Is WordPress.com hurting the WordPress brand? Mark Jaquith seems to think so, and I’m inclined to agree with him.
Here’s a snippet of his reasoning…
I got a tip that Chris Anderson’s upcoming book Free has the following to say about WordPress:
2. Feature limited (Basic version free, more sophisticated version paid. This is the WordPress model.)
* Upside: Best way to maximize reach. When customers convert to paid, they’re doing it for the right reason (they understand the value of what they’re paying for) and are likely to be more loyal and less price sensitive.
* Downside: Need to create two versions of the product. If you put too many features in the free version, not enough people will convert. If you put too few, not enough will use it long enough to convert.
This is most assuredly not the WordPress model. Anyone and everyone can go to wordpress.org and download a completely free, completely unrestricted, and completely feature-complete version of WordPress to run for any purpose. There is no feature limited version of WordPress.
It seems that Chris Anderson has confused WordPress the software, with WordPress.com the hosted blog service, and he’s not alone.
I’ve seen many people comment on the limitations of WordPress when they were really talking about WordPress.com. Not a LOT (that I’ve seen), but certainly enough to show that there is a problem.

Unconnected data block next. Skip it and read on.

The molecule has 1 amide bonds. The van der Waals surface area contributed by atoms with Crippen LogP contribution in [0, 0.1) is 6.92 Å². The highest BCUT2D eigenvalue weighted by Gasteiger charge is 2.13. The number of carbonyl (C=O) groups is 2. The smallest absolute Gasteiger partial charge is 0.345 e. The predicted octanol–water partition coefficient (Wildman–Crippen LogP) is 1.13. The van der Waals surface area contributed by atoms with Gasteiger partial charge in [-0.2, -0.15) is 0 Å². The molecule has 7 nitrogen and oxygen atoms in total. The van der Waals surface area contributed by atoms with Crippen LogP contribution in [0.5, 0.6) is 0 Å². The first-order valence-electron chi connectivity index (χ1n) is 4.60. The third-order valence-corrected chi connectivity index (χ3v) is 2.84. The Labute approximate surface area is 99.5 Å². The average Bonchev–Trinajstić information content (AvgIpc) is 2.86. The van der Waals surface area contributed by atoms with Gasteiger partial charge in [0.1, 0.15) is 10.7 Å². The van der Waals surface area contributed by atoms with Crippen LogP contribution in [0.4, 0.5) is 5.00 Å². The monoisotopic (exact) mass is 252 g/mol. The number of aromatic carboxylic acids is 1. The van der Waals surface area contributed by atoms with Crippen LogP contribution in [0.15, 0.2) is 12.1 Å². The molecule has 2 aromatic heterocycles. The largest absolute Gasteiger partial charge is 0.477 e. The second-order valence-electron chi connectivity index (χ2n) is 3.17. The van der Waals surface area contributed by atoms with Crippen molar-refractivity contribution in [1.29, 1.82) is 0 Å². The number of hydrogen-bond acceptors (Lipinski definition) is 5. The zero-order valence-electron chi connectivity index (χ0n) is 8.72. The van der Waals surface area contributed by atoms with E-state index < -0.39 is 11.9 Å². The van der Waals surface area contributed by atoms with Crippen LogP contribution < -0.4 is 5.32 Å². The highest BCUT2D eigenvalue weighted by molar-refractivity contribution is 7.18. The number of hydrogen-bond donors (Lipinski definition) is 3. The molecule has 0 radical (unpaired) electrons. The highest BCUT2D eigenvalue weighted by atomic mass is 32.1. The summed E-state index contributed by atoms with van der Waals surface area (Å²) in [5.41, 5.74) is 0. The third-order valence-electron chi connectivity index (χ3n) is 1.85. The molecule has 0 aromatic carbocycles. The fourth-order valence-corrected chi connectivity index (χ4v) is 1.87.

Chris Garrett posted today on blogherald.com about it, and also agrees there is a definite issue that should be resolved, though he isn’t sure how. Here’s what he has to say on the topic…
Now if you support the idea that WordPress.com is causing confusion for the WordPress brand, and I think many people will agree that it is, what to do about it?
Well, it is not like all those thousands of *.WordPress.com sites are going to be happily redirected to new domains. I can only think that rebranding the software would be the (inelegant, or even downright ugly) solution 🙁
I’m not really sure what the best way to deal with the problem is. It seems that a rebranding of either the WordPress software itself, or the hosted blog service, would no doubt anger many, and confuse many others for quite some time.
Seems like the WordPress brand is caught of the middle of a cliche about rocks and hard places.